What can I do to not be judgmental about people?
January 13, 2022 9:47 AM   Subscribe

I've flown off the handle with this a few times already, it has caused to do hurtful things to people I like. I don't want to keep doing this and I don't want my personal flaws to get out of control and damage other people.

For the record, I don't go around hurting people or outright telling them all their flaws. I know that being arrogant and ruthless in that way is a a recipe for disaster. Nonetheless, that doesn't stop me from seeing other people's personal failings, and thinking to myself about how they are not good enough.

This isn't a good idea and I think it's a timebomb as well. I already inadvertently hurt someone by not being empathetic to her concerns and implicitly blaming her for things that are outside of her control. In short, I was an asshole and I trampled all over her feelings without giving it much thought. I don't want to hurt someone like this again.

If I don't do something about it, I'll be doing this again.

However this is difficult for me. I know that my arrogance, aggressiveness and impulsiveness are problems. Nonetheless, I already know about the damage that comes from trying to extinguish your flaws. It leads to lack of self-confidence and self-esteem issues. I am who I am, arrogance, aggressiveness and impulsiveness are my baggage. I've had a lot of success repurposing these things towards more positive achievements. Nonetheless, they must be tempered or they will consume me.

I'm wondering if people have any advice on what they so when they feel the worst of them coming out.
posted by Tarsonis10 to Human Relations (26 answers total) 13 users marked this as a favorite
 
Best answer: I used to be a judgy asshole.

Then life got hard and that just sort of bonked it out of me.

I can't rake people over the coals over petty nonsense when I'm too tired to care what they do. If it doesn't affect other people, eh.

So my suggestion is to tire yourself out, so you don't have the energy to fuss and judge.
posted by champers at 10:00 AM on January 13 [4 favorites]


Have you tried to figure out where this is coming from? What triggers you to start thinking of someone as not good enough?

Some people are triggered to notice flaws in others when the other person is perceived to be "winning" a (usually imaginary) contest against them. If that's you, you'll want to seek professional help to work on the unhealthy expression of your competitiveness, your overwhelming need to win, your jealousy, etc. At the same time (not instead of!!) you can also find healthy outlets for your competitiveness by participating in sports and making sure it stays compartmentalized there, and practice moving out of your competitive mindset on a regular basis by volunteering at a pet shelter, for instance, or something else that forces you to get joy from just *being* rather than winning.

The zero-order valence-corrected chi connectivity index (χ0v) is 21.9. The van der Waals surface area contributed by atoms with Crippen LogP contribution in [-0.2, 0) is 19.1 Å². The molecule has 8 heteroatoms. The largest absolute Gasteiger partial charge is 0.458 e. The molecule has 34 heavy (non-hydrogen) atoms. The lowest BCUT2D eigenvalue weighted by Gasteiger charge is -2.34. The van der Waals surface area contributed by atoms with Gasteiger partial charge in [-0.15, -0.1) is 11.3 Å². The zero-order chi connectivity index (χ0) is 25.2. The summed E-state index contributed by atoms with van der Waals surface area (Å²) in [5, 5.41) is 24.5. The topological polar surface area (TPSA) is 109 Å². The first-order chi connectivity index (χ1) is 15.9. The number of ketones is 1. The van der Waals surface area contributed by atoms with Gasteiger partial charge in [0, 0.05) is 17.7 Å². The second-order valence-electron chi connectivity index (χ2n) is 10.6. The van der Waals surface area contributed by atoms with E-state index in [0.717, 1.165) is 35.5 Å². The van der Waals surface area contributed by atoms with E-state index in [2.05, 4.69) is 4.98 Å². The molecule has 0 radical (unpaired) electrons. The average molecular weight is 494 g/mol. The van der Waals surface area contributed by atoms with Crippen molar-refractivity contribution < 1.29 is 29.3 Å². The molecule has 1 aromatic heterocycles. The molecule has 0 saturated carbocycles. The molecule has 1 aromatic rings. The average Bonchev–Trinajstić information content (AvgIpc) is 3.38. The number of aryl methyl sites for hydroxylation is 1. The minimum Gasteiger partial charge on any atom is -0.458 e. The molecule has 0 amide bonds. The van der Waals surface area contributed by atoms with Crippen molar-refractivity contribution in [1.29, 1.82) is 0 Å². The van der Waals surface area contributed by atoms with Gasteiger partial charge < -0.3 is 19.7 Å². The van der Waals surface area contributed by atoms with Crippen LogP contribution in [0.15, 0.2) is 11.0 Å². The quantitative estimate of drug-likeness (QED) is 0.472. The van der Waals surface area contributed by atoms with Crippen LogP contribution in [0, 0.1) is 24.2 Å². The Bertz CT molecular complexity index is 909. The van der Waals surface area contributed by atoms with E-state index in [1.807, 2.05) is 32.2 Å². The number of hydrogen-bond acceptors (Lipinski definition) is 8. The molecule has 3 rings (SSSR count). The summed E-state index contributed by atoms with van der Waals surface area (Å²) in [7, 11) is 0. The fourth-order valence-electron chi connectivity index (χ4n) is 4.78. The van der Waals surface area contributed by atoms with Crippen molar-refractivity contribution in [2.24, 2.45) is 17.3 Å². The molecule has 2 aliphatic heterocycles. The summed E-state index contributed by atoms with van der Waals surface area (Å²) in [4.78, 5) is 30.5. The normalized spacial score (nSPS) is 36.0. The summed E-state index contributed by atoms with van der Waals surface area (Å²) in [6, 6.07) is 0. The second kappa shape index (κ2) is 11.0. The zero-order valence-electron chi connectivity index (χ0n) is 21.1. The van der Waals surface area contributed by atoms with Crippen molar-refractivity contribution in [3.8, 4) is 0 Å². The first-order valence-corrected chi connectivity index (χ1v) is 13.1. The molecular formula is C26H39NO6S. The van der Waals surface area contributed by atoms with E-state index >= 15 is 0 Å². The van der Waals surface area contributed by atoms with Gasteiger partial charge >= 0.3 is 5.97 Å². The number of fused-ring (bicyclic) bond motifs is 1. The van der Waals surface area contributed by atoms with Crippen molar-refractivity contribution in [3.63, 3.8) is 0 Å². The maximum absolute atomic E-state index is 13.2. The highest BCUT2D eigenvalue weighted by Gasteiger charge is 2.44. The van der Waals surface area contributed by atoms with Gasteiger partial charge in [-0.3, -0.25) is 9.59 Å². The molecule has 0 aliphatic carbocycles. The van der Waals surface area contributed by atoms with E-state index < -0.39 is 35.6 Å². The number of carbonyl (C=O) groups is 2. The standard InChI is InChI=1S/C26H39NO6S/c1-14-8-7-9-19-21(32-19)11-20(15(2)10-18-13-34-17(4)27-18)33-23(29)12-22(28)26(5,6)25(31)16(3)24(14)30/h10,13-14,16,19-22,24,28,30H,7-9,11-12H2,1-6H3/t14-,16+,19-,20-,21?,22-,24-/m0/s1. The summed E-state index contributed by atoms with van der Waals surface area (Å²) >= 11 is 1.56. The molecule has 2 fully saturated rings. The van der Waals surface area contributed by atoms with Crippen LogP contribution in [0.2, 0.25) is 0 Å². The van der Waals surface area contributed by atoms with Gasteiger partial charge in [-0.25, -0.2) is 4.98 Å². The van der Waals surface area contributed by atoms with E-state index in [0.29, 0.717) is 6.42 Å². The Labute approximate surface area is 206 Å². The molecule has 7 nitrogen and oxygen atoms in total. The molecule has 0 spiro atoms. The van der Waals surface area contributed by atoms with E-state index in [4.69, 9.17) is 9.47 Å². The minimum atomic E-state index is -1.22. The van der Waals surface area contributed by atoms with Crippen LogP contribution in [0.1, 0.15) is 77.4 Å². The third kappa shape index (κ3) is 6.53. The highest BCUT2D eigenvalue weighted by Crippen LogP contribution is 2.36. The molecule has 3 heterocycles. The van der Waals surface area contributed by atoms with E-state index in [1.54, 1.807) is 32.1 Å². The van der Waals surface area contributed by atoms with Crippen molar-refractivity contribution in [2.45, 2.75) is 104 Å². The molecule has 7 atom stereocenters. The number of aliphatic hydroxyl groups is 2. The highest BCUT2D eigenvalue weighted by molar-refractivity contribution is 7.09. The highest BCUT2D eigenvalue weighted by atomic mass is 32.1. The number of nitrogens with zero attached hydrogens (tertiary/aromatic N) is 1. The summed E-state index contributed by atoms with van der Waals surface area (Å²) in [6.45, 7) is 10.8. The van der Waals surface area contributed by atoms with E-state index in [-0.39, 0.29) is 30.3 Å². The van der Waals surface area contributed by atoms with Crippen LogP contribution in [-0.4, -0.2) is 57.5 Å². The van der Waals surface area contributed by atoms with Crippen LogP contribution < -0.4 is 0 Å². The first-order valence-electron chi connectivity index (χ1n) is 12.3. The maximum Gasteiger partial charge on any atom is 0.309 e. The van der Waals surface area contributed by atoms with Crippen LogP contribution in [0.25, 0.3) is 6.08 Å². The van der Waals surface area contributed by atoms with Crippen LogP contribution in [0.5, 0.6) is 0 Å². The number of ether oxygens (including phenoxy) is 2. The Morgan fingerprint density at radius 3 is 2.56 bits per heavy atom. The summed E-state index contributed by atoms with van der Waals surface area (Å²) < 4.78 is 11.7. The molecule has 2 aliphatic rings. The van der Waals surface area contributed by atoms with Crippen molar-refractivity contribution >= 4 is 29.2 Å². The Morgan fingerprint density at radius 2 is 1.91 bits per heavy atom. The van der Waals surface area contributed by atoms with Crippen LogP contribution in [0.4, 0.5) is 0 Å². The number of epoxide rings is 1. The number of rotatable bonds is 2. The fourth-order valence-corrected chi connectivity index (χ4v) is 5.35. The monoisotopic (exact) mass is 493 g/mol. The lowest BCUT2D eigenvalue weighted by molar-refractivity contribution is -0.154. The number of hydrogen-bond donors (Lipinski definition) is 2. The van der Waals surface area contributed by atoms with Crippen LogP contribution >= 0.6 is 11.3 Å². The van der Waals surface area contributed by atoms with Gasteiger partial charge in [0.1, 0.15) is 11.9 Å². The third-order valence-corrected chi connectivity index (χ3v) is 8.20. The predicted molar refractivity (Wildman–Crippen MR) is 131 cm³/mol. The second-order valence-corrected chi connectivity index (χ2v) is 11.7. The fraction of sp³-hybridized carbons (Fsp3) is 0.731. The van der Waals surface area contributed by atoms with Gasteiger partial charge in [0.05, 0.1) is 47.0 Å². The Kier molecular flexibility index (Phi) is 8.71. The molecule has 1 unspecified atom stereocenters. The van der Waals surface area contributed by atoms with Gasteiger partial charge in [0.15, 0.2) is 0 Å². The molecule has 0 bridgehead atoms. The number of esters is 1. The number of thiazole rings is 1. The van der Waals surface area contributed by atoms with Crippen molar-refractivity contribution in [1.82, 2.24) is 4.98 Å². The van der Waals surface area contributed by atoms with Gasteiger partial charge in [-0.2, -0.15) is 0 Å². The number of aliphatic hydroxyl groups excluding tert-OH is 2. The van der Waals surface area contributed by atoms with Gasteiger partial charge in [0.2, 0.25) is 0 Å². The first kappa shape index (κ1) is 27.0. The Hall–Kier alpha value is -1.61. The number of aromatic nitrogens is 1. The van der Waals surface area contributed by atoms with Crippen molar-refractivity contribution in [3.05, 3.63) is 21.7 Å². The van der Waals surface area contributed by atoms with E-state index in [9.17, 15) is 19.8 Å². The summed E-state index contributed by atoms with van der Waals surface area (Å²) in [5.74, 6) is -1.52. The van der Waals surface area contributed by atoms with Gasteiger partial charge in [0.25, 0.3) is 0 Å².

Some people notice flaws in others when they're forced to change their own routine or their own way of doing things when they're teaming up with another person for a work project or in domestic partnership. If that's you, you'll want to work on being less rigid, seek professional help for your control issues and/or sense of entitlement over other people, try to adopt a beginner mindset or growth mindset, work on noticing the value you get from other people and other ways of doing things, find a healthier outlet for your inclination to guide other people in your way of doing things by, e.g., writing self help articles or volunteering at a youth summer camp.

Some people notice flaws in others when the other person has suffered a misfortune, and is asking for help/sympathy/solidarity/support. Another term for this attitude is "victim-blaming", and usually that means you need to work on your personal issues which are probably quite deep seated - likely to be childhood training that you cannot expect any help combined with a lifetime of privilege which has blinded you to the reality of other people's struggles. Volunteering at a hospital or an eldercare facility which brings you face to face with the reality of life
(and death, and illness) that happens to all regardless of who "deserves" it would probably be good for you in addition to therapy.

Some people notice flaws in other people just routinely and compulsively, as a mode of existence, just walking around thinking "That person's clothing is unsuitable," or "I would never park so badly," etc. This is an indicator of low self esteem, because this person is constantly trying to reassure themselves that they're superior to other people.... and they need to do this because they feel so insecure and inferior all the time. Therapy for self esteem issues would help, and at the same time you can focus on activities that allow you to feel competent and accomplished, allowing you to take pride in your own work rather than in the perceived inferiority of others.

These are just a few examples of the possible sources of your issue. Your particular case could be entirely different. What I'm trying to show you is that there is no way for US to provide you with a resolution for your problem, because only you know what triggers your judgmental behavior, and the best ways to resolve and manage your issue will differ based on your particular causes.

Secondarily, I hope you also understand from my examples that this will be a long process of change involving your willingness to look inward, to seek out and stick with therapy, and also take on some significant daily commitment that helps you put your new mindset into practice. This isn't going to be just "Ask Metafilter, read responses, change your mind, done." It's going to take work.
posted by MiraK at 10:22 AM on January 13 [16 favorites]